Editor's note: The dish has since changed to include Green Circle chicken leg, chanterelles, kale and a smoked egg yolk.
Take everything you love about crème brûlée—the creamy custard base and the smoky, caramelized-sugar topping—and put it in a pie. Why didn’t someone think of this sooner? $8.95.
With 25 pies to choose from, Bebu is not for the indecisive, so steal our go-to order: Spicy in-house sausage, semisweet peppers and red onions are a match made in mozzarella heaven. $20.
If you consider yourself a taco enthusiast, add this low-key Avondale joint to your list and treat yourself to an order of al pastor tacos. Juicy and slightly charred, the meat is wrapped in two tortillas and sprinkled with raw onions and cilantro (as it should be). $2.50 each.
In this fire-roasted appetizer, fat shrimp swim in a crimson sauce of smoked tomato, butter, ground shrimp, mint, spicy ginger and smoky chiltepin chilies. Use the pile of blistered pita to wipe the bowl clean. $15.
The crown jewel of Lito’s empanada lineup is stuffed with spicy chorizo, potato, and melty mozzarella and Muenster cheeses, which glue everything together. Pair it with the in-house sweet sauce, a mayo-based creation that tames the heat. $3.25.
Ignore the fact that you don’t love the word smelt (really, the small, mild-tasting fish deserves a better name) and dig into this salad of Parmesan-tempura–battered smelt, Bibb lettuce, dill and butter-pickle mayonnaise. Oddly enough, this dish tastes just like a Big Mac. How’d they do that? $12.
Like many of the menu items at this Chengdu-homaging restaurant, these supple pork dumplings swim in a searing, bright-red oil made from dried chilies and numbing Sichuan peppercorns. A slow burn will haunt your lips long after the meal ends. $6.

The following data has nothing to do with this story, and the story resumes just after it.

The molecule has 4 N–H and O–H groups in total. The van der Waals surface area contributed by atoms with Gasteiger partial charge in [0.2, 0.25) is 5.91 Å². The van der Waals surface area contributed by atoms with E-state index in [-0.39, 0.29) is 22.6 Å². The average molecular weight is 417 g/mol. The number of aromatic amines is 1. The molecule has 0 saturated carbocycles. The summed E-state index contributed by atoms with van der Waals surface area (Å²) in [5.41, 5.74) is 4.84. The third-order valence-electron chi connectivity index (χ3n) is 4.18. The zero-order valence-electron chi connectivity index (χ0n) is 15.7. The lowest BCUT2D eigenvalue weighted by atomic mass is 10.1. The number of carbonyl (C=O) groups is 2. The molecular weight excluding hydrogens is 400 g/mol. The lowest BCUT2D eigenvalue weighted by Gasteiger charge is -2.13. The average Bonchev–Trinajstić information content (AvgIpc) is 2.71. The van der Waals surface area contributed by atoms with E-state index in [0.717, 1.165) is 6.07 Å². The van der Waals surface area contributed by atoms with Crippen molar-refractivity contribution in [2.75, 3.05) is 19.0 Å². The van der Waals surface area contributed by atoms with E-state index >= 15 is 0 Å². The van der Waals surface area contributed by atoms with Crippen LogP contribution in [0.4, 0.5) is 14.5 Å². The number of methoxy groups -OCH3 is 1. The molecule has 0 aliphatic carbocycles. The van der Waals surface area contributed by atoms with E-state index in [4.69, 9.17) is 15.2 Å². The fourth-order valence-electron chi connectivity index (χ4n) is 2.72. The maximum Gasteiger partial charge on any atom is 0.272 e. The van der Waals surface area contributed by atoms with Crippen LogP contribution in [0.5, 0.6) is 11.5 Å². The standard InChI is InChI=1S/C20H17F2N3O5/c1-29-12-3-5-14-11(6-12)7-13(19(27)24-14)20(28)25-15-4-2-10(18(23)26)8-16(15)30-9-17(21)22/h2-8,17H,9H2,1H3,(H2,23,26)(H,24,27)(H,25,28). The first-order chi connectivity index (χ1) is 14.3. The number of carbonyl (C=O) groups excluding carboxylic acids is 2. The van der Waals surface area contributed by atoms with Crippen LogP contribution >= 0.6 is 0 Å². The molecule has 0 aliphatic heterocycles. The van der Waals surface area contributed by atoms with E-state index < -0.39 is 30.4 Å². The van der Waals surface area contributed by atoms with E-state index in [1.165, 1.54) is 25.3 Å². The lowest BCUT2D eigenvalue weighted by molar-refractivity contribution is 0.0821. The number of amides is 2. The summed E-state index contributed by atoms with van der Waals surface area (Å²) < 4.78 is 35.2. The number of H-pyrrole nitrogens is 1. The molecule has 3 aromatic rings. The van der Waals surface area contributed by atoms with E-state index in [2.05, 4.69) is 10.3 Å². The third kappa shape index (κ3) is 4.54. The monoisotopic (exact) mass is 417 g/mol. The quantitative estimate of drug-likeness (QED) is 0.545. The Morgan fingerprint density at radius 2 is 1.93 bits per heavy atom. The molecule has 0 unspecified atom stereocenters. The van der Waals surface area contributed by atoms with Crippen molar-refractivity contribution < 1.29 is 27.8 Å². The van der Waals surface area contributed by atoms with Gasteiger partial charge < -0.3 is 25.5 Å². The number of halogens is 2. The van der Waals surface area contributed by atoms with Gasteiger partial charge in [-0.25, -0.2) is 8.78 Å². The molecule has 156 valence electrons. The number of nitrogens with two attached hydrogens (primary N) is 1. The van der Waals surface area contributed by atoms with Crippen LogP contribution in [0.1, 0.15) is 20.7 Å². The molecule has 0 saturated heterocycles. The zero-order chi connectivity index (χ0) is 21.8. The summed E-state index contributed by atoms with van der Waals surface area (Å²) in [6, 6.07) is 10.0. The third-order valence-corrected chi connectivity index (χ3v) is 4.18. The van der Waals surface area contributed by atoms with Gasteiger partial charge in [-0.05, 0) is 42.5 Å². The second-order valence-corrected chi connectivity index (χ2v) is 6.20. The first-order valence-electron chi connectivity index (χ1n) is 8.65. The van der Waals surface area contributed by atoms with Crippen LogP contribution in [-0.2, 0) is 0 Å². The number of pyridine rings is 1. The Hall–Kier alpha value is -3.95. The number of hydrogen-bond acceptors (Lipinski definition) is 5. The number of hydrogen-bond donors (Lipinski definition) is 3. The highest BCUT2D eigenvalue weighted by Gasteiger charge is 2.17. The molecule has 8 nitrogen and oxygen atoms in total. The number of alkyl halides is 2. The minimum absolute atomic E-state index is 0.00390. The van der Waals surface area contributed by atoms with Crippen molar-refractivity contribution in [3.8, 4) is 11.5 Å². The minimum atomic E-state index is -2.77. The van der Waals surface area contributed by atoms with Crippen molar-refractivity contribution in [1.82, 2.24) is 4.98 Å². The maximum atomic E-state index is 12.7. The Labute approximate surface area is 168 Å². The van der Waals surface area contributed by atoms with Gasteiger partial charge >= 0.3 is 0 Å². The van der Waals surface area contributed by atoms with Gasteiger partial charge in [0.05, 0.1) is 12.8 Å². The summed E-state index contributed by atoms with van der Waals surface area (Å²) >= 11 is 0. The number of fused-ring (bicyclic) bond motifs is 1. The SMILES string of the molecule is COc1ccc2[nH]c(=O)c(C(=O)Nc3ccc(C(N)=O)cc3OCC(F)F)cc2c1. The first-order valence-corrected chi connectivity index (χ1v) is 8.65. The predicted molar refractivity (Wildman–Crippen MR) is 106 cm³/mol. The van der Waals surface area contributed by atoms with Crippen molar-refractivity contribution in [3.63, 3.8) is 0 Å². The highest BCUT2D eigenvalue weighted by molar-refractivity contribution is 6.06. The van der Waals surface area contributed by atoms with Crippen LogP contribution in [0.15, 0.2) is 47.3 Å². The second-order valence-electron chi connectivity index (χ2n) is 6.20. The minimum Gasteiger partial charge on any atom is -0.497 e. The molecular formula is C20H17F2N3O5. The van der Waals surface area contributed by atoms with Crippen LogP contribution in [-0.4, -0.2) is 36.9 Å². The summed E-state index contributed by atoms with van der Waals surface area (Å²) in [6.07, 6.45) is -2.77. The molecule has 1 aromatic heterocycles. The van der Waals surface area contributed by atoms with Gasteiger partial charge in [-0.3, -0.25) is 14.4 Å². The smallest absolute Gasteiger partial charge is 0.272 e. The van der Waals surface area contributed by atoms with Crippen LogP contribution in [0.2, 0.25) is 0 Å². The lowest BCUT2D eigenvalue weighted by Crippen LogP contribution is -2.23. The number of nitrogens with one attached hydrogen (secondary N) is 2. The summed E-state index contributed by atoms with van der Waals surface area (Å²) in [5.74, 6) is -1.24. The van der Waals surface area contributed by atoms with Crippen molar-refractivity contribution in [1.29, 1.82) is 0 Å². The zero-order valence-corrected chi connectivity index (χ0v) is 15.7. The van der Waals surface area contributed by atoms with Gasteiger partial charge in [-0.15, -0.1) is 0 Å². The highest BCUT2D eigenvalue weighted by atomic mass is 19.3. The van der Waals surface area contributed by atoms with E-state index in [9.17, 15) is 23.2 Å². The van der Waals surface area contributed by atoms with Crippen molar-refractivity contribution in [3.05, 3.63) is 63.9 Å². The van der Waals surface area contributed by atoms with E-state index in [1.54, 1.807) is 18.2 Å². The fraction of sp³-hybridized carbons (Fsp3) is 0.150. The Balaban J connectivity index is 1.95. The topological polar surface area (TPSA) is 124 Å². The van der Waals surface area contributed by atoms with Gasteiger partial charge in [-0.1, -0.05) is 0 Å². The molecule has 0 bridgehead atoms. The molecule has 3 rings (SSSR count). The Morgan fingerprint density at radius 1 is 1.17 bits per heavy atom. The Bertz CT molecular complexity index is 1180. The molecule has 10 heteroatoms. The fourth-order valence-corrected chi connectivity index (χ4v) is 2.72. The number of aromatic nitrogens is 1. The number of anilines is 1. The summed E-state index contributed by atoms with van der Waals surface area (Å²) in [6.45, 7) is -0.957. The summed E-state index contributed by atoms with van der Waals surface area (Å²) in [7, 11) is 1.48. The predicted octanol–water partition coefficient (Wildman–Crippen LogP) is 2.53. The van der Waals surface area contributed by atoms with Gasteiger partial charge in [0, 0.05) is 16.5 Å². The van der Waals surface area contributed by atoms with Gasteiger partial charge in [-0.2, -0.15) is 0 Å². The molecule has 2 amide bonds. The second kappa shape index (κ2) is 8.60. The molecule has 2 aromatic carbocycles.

Black-hued noodles twist around a treasure trove of calamari, prawns, tomatoes and toasted bread crumbs. The best part? It reheats surprisingly well the next day. Half $18, full $27.
There’s no denying that Matt Wachsman and Jon Glaser make a damn good veal parm sandwich, but half the fun is walking into a stranger’s apartment to get it. The duo hosts pop-up events at home (buy a ticket to get the address) and donates all proceeds to Purple Asparagus, a Chicago nonprofit that educates children and their families on nutrition. Oh, and did we mention that the sammy is out of this world? $14.
A stack of pancakes as big as your head is packed with fresh lemon flavor and crowned with a puddle of blueberry compote—everything you need to get out of bed on a Sunday morning. $12.
If you’re counting calories, skip ahead: This coma-inducing sando is stacked with crispy eggplant, fried chicken, gooey mozzarella, serrano chilies and spicy mayo. $10.
This Smurf-blue take on the beloved ice cream flavor tastes like a concentrated sip of milk from the bottom of a bowl of Froot Loops. Even better, this dense amalgam of coconut cream and citrus oils is vegan. $5.